The RM Sotheby’s Scottsdale auction happened last week, and on the docket were some cars that nobody could ignore.
Forbes describes them as “poster-worthy legends” that combine “impressive performance, extremely low production numbers, and bold styling in a way that very few other vehicles can”.
That’s a tall order for a car.
And not just one car got this high praise, because three of them made the cut.
Let’s see what all the fuss is about:
2019 McLaren Senna
When I first saw it, I thought it was Transformer.
McLaren took a risk by naming their car after Ayrton Senna, one of the best and most legendary racing drivers of all time, but the machine they created is so good that it more than lives up to its name. The Senna is an absolute masterpiece of a supercar with the breathtaking performance numbers to match. The car’s twin-turbocharged 4.0-liter V-8 produces 789 horsepower and 590 lb-ft of torque.
The design is pretty bold. You’d only drive this if you want to be seen.
Bidding reached a cool $1 million, but the seller turned down the offer.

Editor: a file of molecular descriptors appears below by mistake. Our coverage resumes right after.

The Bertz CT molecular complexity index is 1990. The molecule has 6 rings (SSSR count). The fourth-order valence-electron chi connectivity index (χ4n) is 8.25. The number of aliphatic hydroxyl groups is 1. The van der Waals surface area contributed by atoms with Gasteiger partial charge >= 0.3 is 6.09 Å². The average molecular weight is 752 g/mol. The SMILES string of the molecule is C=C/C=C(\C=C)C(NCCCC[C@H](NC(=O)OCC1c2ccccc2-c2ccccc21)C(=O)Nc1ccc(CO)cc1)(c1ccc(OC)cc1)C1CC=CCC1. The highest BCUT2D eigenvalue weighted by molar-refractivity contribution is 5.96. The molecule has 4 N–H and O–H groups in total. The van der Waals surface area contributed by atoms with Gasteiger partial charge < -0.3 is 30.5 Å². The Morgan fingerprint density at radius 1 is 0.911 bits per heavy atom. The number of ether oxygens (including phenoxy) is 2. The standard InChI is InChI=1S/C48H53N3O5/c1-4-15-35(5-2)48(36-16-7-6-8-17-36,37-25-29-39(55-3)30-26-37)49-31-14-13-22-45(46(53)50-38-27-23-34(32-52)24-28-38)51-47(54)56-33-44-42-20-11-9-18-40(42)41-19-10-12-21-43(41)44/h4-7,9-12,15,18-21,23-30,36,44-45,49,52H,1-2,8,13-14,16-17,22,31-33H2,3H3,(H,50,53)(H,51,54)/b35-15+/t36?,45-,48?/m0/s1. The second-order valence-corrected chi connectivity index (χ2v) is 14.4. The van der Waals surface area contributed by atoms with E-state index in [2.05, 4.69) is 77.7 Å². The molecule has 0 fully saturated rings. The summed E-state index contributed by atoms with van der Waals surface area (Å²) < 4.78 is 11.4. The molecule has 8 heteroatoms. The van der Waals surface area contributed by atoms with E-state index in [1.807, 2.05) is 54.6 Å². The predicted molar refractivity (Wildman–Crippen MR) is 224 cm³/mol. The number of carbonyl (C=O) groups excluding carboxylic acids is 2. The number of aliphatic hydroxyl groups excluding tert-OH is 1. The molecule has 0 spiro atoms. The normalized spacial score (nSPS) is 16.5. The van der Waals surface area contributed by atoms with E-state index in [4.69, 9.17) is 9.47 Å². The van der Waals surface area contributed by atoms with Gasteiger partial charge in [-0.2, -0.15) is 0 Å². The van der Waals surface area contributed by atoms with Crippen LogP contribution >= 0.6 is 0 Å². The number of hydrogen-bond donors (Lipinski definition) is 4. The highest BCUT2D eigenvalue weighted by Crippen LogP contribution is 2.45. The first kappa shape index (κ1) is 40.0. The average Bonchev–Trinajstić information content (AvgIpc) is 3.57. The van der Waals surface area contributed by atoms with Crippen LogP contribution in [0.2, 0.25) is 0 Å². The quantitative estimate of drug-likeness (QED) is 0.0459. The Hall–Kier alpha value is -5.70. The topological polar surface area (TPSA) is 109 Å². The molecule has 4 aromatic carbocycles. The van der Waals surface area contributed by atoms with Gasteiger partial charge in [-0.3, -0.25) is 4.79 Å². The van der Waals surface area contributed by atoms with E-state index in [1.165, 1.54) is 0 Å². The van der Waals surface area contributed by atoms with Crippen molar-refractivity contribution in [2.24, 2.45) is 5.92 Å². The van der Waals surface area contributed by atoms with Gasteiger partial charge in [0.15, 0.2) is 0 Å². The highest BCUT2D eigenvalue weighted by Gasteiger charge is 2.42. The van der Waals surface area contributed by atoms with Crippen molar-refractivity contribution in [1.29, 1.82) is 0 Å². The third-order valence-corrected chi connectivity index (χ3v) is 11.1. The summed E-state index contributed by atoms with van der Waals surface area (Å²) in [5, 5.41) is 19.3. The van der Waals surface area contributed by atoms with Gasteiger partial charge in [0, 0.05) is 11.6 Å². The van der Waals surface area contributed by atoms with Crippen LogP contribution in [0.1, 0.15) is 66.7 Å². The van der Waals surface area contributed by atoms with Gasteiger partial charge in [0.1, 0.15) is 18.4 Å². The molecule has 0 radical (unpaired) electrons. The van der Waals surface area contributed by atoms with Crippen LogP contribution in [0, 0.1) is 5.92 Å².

I guess that’s two incredible supercars sold, and one that was on sale, but the offer was turned down. You get the point.
1991 Vector W8 Twin Turbo
I’m not wild about the colour, but the specs are pretty impressive, despite its age.
Performance is respectable and even compares favorably against fast cars from today. The twin-turbo V-8 produced 650 horsepower and 649 lb-ft of torque when the car was new, which should be good enough to push the W8 to 60 mph from a standstill in just over 4 seconds.
It’s still purple, which would have put off some.
The car sold for $720 000 on auction.
1971 Lamborghini Miura P400 SV
Even I can’t deny that this is a good-looking car. Out of the three supercars listed here, it’s hands down the most beautiful.
The Miura is regarded by many people as the most beautiful Lamborghini ever made, and it’s easy to see why. Most of the Italian automaker’s cars are designed with sharp angles and hard lines today, but back in the 70’s the company’s designs were filled with curvy sheet metal and flowing lines. Power comes from a V-12 engine that made around 380 hp when it was new in 1971. Only 764 of the cars were produced over its seven-year run, making them extremely desirable.
Yeah, I can see the appeal. This one was sold to a private collector for $1,391 million.
If you’re one of the lucky folks who managed to snap up one of these supercars, congrats.
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